Monday, June 17, 2019


I have always loved the idea of literary salons, in which creatives from all disciplines gather to discuss issues, challenges, inspirations, and joys in their work. One of my greatest pleasures in maintaining this blog is the chance to create an online version of the salon with guest posts by people I admire and love.
Today, I'm delighted to welcome my friend, sister writer, Janice Eidus, and her daughter, Alma.
The ways in which Janice and Alma, whose photos illustrate the post, connect through their art inspires me. I hope it will inspire you too!
Take it away, Janice!

            I marvel at the intensity and craft of the photographs in my daughter’s portfolio. Now 16, Alma has wanted to become a professional photographer since she was in middle school.
            I marvel too at the deep connection between her work and mine as a writer. For instance, a while back, Alma took a series of photographs of her close friend Natalie. Tall, thin, and doe-eyed, Natalie is conventionally attractive by society’s standards. But Alma’s intention was to reveal her friend’s inner beauty: her loyalty, generosity, intelligence, and empathy. In one photo, Natalie is surrounded by lights seemingly suspended from the sky. In another she walks dreamily through the rain.

            My intention too is to explore the inner lives of my characters. When the husband in my comic novel Urban Bliss cheats on his wife, I delve into his past so that readers will understand why. In my short story Vito Loves Geraldine I examine what underlies teenaged Geraldine’s unconditional and undying love for Vito, the cutest boy in their Bronx neighborhood.
            One afternoon on impulse Alma took a photo of a young girl alone in a playground. The girl’s back is to the camera. Unmoving, she sits on a swing, appearing disconnected from the world around her. My story Davida’s Own was similarly inspired by my sighting of a girl the same age alone on a beach, staring at the water.
            In her self-portraits, Alma limns her transformation from a shy 13-year-old to a poised high school junior. Her tentative expression and stance at 13 are determined and confident at 16. In my autobiographical essays, I reveal myself as a woman grappling with a difficult past while delighting in current joys. I describe how as a child I scrawled short poems, plays, stories, and “novels” about my life with a charismatic yet violent father and a depressed mother. Like Alma’s friend Natalie I was sometimes surrounded by light and sometimes by storms.
            Recently, Alma shot a black-and-white series of a woman’s hand. The woman appears to be sitting at a table with a copy of The New Yorker, an energy bar, and a cup of tea in front of her. As the photos unfold, the woman’s hand turns the pages of The New Yorker. She takes bites of the energy bar. She sips from the cup of tea. Here, Alma is paying homage to Andy Warhol, an artistic hero of hers and mine. Like Warhol, whose subjects range from sleep to soup cans, Alma brings together seemingly quotidian details while analyzing the texture of contemporary life and art. And by the way, it’s my hand, magazine, and cup of black tea in Alma’s photos, which makes me feel a heightened and profound connection to them.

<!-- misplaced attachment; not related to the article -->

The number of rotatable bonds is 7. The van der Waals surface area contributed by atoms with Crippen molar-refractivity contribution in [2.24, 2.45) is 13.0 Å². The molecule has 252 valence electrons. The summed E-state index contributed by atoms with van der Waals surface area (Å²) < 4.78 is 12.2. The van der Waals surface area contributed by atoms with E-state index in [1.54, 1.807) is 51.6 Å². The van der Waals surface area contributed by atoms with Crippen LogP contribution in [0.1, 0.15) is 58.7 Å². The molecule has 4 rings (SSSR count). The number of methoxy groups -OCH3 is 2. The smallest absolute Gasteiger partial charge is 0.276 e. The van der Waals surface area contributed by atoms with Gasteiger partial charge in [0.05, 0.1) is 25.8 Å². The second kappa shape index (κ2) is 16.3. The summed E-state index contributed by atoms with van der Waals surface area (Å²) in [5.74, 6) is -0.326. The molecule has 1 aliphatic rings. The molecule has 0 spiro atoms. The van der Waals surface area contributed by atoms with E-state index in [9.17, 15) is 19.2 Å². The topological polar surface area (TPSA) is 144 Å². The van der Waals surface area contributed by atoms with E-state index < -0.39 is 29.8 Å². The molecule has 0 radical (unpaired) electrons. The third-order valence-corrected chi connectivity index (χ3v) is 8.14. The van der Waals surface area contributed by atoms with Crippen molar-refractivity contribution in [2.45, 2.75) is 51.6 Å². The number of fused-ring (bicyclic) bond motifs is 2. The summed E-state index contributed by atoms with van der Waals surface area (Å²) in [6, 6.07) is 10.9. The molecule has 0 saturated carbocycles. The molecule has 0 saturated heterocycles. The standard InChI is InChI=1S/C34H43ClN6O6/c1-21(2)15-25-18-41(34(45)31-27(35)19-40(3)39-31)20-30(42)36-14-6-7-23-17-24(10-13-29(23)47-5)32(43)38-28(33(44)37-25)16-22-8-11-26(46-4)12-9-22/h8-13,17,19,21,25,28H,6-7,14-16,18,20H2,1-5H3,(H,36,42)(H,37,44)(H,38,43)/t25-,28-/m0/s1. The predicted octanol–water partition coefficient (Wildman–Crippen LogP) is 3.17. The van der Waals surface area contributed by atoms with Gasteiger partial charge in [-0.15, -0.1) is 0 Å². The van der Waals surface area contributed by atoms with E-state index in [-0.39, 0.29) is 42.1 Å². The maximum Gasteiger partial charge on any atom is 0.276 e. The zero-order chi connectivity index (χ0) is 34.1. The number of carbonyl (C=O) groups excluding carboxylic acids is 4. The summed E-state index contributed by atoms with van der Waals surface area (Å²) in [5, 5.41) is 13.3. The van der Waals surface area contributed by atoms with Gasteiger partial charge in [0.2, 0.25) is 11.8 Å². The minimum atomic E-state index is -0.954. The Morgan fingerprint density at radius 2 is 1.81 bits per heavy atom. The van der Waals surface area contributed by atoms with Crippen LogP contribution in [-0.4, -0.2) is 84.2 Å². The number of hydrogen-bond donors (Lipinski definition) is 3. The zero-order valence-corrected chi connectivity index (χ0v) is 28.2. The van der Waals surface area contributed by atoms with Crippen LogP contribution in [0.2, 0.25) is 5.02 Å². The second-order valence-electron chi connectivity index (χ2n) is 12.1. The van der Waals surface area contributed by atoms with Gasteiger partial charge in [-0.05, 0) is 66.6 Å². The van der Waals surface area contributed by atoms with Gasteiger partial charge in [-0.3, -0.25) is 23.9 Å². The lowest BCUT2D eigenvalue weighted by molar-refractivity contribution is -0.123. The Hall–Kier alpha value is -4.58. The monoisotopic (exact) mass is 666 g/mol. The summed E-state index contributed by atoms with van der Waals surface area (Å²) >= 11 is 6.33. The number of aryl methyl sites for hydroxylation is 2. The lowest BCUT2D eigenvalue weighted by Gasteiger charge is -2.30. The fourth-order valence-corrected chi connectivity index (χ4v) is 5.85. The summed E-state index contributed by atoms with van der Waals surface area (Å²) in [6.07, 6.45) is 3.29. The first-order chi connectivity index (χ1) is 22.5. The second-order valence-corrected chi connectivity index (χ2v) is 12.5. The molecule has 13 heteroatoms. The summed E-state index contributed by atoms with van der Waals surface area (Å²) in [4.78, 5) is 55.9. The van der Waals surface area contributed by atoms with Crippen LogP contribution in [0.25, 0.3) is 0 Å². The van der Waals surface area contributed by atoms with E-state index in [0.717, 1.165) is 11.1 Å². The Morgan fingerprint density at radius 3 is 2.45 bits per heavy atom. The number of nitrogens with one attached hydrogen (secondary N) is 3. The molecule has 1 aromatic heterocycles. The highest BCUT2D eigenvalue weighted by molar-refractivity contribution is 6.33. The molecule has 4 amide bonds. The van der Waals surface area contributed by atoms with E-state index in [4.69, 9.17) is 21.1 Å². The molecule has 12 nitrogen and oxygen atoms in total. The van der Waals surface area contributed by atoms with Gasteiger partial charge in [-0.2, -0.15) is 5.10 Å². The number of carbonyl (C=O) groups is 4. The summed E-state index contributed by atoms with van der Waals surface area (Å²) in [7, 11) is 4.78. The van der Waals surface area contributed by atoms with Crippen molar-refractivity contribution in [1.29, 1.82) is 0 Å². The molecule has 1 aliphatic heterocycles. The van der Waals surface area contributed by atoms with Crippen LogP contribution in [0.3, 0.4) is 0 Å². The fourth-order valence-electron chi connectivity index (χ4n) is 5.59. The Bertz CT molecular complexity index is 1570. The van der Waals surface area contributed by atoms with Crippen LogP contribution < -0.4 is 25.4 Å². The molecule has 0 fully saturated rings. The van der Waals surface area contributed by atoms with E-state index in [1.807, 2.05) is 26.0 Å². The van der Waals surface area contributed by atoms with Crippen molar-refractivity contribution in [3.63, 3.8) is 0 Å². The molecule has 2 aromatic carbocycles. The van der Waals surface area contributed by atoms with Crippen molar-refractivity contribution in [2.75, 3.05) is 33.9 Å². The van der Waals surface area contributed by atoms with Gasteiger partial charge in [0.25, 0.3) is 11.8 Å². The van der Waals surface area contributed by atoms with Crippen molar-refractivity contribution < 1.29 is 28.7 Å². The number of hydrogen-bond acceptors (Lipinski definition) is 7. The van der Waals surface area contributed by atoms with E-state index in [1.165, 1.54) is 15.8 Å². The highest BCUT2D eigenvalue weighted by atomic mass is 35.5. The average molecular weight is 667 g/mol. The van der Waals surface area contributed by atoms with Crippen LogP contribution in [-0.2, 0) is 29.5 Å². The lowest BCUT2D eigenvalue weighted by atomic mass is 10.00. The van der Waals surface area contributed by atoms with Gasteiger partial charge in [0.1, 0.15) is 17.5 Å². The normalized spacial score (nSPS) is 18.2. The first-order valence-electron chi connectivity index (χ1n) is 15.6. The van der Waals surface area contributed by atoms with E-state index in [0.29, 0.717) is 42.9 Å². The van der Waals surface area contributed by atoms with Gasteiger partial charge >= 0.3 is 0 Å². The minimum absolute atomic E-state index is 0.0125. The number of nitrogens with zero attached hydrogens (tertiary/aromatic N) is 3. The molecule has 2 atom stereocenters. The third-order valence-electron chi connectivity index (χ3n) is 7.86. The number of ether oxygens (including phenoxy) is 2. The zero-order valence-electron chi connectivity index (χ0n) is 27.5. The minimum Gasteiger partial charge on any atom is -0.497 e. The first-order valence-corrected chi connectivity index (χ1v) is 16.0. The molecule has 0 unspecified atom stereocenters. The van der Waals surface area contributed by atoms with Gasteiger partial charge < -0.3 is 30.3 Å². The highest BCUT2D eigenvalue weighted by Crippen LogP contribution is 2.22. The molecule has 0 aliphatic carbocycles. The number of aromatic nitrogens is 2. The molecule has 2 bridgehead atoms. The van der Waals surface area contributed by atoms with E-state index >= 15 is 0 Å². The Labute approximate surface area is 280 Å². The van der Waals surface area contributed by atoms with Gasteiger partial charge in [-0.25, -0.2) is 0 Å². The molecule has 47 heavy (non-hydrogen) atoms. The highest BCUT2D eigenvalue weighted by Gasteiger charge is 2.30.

Alma’s current subject is shadows. With intricate lighting and meticulously arranged vases, flowers, and everyday items like fabrics, she captures with her camera shadows of various shapes and sizes. These shadows remind me that my writing – even the most comical – contains dark and shadowy truths. In Urban Bliss, the husband’s illicit affair is painful for both himself and his wife. In Vito Loves Geraldine, I look not only at the pleasures of unconditional love but also at its implicit heartaches.
              Many photographers inspire Alma, including Martin Schoeller whose portraits of both celebrities and non-celebrities are un-posed and natural, evoking their genuine personalities. She also loves the work of the young British photographer Juno Calypso whose photographs subvert the meanings of the words “feminine” and “romantic” as she embarks on a solo world tour of honeymoon hotels.
            As for me, I’m influenced by numerous writers. Angela Carter’s stunning, elegant prose and fierce feminist vision show me how fiction can transform readers’ worldviews. Edgar Allan Poe’s unreliable narrators have intrigued me since I was a little girl reading Annabel Lee for the first time.
        Day by day, Alma inspires me as well. I’m confident that she and I will continue on our respective artistic journeys. Along the way, we’ll learn more and more about the power of the imagination, the thrilling and rewarding artistic process, and our own deep – and ever-deepening – connection.
Photo by Alma Kastan

Alma Kastan is a rising high school senior. She studies photography at The International Center of Photography and New York Film Academy, and plans to become a professional photographer.
Janice Eidus is a novelist, short story writer, essayist, and a writing coach who works one-on-one and in small groups. She’s twice won